Three booksellers from the edges of Britain introduce themselves and describe how the ABA assists their businesses.
River House, Treglasta, Launceston, Cornwall
‘West Barbary’ was what they once called Cornwall — indication enough that it was traditionally a land of few books and fewer readers. Infertile ground, one might think, for antiquarian booksellers, and certainly it is true that here, hard by the bleak and unpeopled wastes of Bodmin Moor, I don't exactly rely on passing trade for my living. But selling old books has never been a sensible way of life and, like the old Cornish miners, we are used to crushing a lot of rocks to extract an ounce of ore. As far as selling is concerned, location matters less and less. We can all share a shop window as wide as the world wherever we live, and, anyhow, the best books will always sell themselves. It is, as we know, the finding and the buying of the exactly right book that's the difficult part, and booksellers, par excellence, are driven and beguiled by the fascination of what’s difficult.
Geography does make a difference to this aspect of the business, but if at the fringes of the civilized world there are fewer books, there are at least fewer dealers elbowing each other aside to get at them, and thanks to auctions, private buys, customers and colleagues, I am certainly not short of stock. When first I advertised myself in the Yellow Pages I was the only bookseller to sport the ABA logo. In some subliminal way it said, I hope, ‘I know what I'm doing. Take me seriously’. Whether it really conveyed that message to potential vendors who can have had no real notion of its meaning I shall never know, but I have enough faith in the potency of symbols to continue the advert from year to year. It brings in a ton of spoil but - just occasionally - a nugget. I have since been joined on the same primrose page by our colleague Ian Marr. For a moment, competition threatened – but Ian lives in the soft and tepid south of the county: from my lofty northern I can look benignly down on him while from his perspective on the other side of the Moor I am, as he never tires of reminding me, ‘over the hill’. All's quiet on the ABA's western front.
The Old Rectory, Winestead, Hull, Yorkshire
Winestead's only claim to fame is that it is the birthplace of Andrew Marvell – he ‘by the tide of Humber would complain’. I rather enjoy its muddy banks and been closer to them than I am now when I lived at Sunk Island, a land that has risen out of the river's murky depths. To the uninitiated, 15 miles east of Kingston-upon-Hull is in the North Sea, not down the Holderness peninsula, but the world wide web has made location less important, from a selling point of view, so I can happily lurk in my backwater and only need to emerge for the odd fair or to buy, which I do on a regular basis. The internet is now an important part of my business and makes it much easier for me to trade from my forgotten corner. My own web site works well especially within certain fields - Byron and East Yorkshire topography, both being large enough to make it worth the customer's while and not too big for them to get bored trawling – so, hopefully, they browse. The ILAB site did not work for me so I returned to ABE and I use Amazon for books with ISBN numbers. I still issue real catalogues to a slowly decreasing number of customers who continue to buy that way.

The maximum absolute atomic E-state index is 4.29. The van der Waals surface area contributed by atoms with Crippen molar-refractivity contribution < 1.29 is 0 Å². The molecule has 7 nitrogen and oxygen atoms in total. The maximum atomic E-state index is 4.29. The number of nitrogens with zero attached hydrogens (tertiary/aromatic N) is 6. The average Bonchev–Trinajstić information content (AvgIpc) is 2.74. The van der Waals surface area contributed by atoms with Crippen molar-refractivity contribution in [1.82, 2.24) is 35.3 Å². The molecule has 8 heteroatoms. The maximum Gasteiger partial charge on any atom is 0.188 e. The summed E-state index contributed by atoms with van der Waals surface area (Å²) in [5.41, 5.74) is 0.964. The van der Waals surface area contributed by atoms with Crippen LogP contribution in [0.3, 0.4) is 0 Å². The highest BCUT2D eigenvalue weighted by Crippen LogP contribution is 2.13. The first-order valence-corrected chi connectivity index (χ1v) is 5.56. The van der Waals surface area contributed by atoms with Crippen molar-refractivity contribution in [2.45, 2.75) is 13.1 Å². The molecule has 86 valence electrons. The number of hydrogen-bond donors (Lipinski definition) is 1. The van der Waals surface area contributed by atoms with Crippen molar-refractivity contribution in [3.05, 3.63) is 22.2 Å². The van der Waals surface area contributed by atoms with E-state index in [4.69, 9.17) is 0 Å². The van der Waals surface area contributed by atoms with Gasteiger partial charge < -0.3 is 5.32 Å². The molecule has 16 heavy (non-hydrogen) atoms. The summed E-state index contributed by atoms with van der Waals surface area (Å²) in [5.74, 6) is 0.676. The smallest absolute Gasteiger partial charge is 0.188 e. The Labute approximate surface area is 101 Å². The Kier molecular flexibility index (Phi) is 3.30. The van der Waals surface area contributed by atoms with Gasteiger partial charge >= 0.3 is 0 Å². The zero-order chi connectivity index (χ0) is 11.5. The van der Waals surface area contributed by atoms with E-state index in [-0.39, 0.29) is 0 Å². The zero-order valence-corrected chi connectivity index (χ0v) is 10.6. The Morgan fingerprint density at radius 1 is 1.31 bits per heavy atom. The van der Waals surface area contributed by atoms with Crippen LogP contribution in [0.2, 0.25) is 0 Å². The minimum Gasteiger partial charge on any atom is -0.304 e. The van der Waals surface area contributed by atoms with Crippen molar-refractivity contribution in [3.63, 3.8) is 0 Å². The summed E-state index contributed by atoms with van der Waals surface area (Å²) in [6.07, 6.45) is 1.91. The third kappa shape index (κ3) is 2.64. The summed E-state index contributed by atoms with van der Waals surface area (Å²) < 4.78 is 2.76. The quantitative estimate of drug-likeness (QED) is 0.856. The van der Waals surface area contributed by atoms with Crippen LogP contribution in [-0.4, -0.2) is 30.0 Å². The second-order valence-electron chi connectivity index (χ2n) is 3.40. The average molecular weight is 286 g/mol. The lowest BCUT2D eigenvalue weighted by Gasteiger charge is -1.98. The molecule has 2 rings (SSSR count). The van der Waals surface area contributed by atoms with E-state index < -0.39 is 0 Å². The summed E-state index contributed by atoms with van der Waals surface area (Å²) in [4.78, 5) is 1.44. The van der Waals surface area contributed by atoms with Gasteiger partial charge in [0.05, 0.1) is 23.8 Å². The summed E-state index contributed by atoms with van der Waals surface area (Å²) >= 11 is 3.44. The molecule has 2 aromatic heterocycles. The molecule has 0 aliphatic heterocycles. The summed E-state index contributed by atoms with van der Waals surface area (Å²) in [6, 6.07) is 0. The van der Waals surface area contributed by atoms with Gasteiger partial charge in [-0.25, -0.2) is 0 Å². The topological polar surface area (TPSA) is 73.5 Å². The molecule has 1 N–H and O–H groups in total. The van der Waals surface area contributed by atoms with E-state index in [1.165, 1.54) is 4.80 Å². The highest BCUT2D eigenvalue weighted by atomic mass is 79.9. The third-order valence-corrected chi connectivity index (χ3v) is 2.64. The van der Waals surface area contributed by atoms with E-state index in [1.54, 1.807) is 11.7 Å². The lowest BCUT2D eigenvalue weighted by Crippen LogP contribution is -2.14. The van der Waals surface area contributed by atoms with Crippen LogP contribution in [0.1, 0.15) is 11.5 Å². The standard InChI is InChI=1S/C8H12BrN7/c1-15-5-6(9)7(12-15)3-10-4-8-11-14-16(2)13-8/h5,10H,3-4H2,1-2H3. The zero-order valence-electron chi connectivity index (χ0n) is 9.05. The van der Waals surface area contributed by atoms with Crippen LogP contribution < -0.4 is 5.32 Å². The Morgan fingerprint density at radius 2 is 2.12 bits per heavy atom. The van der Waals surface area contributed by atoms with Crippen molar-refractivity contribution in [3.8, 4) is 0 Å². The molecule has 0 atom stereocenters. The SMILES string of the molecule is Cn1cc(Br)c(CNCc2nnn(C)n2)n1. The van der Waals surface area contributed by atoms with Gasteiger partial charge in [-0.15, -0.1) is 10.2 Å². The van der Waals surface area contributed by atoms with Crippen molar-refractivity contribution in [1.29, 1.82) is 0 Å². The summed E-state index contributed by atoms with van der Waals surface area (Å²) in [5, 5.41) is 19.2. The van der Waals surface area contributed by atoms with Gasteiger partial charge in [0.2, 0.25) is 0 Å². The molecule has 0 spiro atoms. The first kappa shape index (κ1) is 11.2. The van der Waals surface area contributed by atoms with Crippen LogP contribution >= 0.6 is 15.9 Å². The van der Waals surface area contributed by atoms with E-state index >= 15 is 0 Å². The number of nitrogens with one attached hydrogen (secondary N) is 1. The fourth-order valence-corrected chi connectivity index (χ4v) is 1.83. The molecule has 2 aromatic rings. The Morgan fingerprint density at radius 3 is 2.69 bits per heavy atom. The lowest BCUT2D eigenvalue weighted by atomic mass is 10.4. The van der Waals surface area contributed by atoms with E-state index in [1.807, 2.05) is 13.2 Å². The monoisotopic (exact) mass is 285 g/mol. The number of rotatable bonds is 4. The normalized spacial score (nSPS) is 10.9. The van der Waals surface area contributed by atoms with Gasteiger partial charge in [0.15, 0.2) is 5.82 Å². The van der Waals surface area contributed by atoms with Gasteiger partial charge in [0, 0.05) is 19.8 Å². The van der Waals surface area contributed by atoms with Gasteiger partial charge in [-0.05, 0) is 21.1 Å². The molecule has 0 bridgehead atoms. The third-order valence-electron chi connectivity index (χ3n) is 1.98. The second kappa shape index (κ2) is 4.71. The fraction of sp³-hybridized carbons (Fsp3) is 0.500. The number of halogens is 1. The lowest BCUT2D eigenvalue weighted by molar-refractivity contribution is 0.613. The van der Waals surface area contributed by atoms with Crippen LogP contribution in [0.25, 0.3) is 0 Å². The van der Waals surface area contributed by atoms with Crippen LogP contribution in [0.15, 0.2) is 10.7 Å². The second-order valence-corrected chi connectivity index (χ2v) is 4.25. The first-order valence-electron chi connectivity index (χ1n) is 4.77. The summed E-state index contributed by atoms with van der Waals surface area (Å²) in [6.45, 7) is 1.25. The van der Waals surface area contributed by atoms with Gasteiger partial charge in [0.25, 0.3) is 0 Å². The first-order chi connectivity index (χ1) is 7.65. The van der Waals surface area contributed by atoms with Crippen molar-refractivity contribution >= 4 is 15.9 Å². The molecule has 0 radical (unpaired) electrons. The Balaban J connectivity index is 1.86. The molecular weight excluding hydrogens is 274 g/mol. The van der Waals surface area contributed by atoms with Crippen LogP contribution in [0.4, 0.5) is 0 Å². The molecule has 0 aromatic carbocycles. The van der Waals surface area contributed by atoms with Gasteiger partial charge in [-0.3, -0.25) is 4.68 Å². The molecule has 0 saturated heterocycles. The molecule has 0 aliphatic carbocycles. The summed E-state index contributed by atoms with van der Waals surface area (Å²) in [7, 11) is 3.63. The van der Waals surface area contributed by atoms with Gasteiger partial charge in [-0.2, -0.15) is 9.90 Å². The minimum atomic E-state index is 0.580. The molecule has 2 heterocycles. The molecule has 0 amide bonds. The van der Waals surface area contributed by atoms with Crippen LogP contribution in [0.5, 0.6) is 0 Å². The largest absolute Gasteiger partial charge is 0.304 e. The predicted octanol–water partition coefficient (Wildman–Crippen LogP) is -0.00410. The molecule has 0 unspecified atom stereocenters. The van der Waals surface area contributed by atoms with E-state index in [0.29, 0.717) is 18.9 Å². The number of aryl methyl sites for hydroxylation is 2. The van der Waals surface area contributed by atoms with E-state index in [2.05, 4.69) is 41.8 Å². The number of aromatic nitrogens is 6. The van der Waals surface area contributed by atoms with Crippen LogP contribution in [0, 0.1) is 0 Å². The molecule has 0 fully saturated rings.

How the ABA office helps this far-flung member on a personal level is by guiding potential vendors my way when they have something in my specialist fields to sell. I will always go and look, so thank you John, Marianne and Ped. On a general level, I appreciate the benefits derived from the collective knowledge and experience of such a group of people. Somebody is sure to know the answer whatever the question, and someone else will try to unravel the red tape of bureaucracy.
Piers & Stephen Besley
4, Blyburgate, Beccles, Suffolk
The trouble with being the most easterly ABA member is that no book buyers live in the sea and communications with the rest of the country are terrible. But for those travellers from other points of the compass who do reach Beccles, we offer a traditional, family-run antiquarian and secondhand bookshop with four rooms on two floors, carrying a wide range of stock. The shop is open six days a week from 9.30am to 5.00pm. We also sell at fairs, by catalogue and on the internet. Do not be dismayed by the mention of the internet - most of our stock is not listed and never will be. The pleasure of rootling for treasures is still available in our shop. Some customers tell me that bookshops are a dying breed and that printed catalogues will soon be obsolete, but I do not believe it. Booksellers are a very resilient species.
Twenty years ago book fairs were supposed to be killing traditional book selling; now it is the internet. Our catalogues tend to appear sporadically: one is devoted to gardening and natural history, one to private press, art and literature, and a fresh venture is in the pipeline which will be devoted to Norfolk and Suffolk books.
The article was first published in the ABA Newsletter 355 (December 2009). It is presented here by permission of the editor Brian Lake. Thank you very much.